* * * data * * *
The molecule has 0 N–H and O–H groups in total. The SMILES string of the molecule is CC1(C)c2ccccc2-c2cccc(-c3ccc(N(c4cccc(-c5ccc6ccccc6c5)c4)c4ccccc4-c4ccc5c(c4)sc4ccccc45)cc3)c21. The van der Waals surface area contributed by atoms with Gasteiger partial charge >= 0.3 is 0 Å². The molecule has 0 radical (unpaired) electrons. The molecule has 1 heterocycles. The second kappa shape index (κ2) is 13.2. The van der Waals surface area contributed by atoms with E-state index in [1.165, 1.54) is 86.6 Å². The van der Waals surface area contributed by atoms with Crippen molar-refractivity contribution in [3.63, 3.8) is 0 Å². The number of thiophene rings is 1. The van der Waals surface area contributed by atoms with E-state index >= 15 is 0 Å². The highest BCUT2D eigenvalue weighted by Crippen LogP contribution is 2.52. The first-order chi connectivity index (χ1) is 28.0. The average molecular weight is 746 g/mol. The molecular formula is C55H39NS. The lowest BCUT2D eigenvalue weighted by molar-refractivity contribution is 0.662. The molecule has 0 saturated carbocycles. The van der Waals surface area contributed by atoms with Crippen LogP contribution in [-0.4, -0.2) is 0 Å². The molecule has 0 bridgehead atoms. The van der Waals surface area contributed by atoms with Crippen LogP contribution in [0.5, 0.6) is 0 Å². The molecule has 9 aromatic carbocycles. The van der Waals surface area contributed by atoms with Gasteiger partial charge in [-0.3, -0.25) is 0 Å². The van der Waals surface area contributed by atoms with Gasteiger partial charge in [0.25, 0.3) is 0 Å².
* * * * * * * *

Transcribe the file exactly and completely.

The molecule has 0 N–H and O–H groups in total. The SMILES string of the molecule is CC1(C)c2ccccc2-c2cccc(-c3ccc(N(c4cccc(-c5ccc6ccccc6c5)c4)c4ccccc4-c4ccc5c(c4)sc4ccccc45)cc3)c21. The van der Waals surface area contributed by atoms with Gasteiger partial charge >= 0.3 is 0 Å². The molecule has 0 radical (unpaired) electrons. The molecule has 1 heterocycles. The second kappa shape index (κ2) is 13.2. The van der Waals surface area contributed by atoms with E-state index in [1.165, 1.54) is 86.6 Å². The van der Waals surface area contributed by atoms with Crippen molar-refractivity contribution in [3.63, 3.8) is 0 Å². The number of thiophene rings is 1. The van der Waals surface area contributed by atoms with E-state index >= 15 is 0 Å². The highest BCUT2D eigenvalue weighted by Crippen LogP contribution is 2.52. The first-order chi connectivity index (χ1) is 28.0. The average molecular weight is 746 g/mol. The molecular formula is C55H39NS. The lowest BCUT2D eigenvalue weighted by molar-refractivity contribution is 0.662. The molecule has 0 saturated carbocycles. The van der Waals surface area contributed by atoms with Crippen LogP contribution in [-0.4, -0.2) is 0 Å². The molecule has 0 bridgehead atoms. The van der Waals surface area contributed by atoms with Crippen LogP contribution in [0.5, 0.6) is 0 Å². The molecule has 9 aromatic carbocycles. The van der Waals surface area contributed by atoms with Gasteiger partial charge in [-0.3, -0.25) is 0 Å². The van der Waals surface area contributed by atoms with Gasteiger partial charge in [0.25, 0.3) is 0 Å².